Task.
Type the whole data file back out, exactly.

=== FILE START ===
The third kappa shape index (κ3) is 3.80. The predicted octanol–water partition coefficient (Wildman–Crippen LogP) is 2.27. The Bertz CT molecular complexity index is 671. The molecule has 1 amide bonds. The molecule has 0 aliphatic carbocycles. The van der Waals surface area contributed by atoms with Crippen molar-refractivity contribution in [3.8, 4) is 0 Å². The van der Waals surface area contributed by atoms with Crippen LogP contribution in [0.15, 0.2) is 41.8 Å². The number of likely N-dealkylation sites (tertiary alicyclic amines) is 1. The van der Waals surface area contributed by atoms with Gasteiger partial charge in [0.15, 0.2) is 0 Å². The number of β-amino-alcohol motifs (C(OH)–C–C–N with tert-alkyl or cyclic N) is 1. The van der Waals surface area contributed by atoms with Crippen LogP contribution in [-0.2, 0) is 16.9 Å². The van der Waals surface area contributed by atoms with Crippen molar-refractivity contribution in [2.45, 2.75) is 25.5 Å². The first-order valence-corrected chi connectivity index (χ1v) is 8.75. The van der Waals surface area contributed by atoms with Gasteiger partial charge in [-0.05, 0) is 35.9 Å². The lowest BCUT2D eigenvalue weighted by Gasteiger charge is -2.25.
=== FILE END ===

The third kappa shape index (κ3) is 3.80. The predicted octanol–water partition coefficient (Wildman–Crippen LogP) is 2.27. The Bertz CT molecular complexity index is 671. The molecule has 1 amide bonds. The molecule has 0 aliphatic carbocycles. The van der Waals surface area contributed by atoms with Crippen molar-refractivity contribution in [3.8, 4) is 0 Å². The van der Waals surface area contributed by atoms with Crippen LogP contribution in [0.15, 0.2) is 41.8 Å². The number of likely N-dealkylation sites (tertiary alicyclic amines) is 1. The van der Waals surface area contributed by atoms with Gasteiger partial charge in [0.15, 0.2) is 0 Å². The number of β-amino-alcohol motifs (C(OH)–C–C–N with tert-alkyl or cyclic N) is 1. The van der Waals surface area contributed by atoms with Crippen LogP contribution in [-0.2, 0) is 16.9 Å². The van der Waals surface area contributed by atoms with Crippen molar-refractivity contribution in [2.45, 2.75) is 25.5 Å². The first-order valence-corrected chi connectivity index (χ1v) is 8.75. The van der Waals surface area contributed by atoms with Gasteiger partial charge in [-0.05, 0) is 35.9 Å². The lowest BCUT2D eigenvalue weighted by Gasteiger charge is -2.25.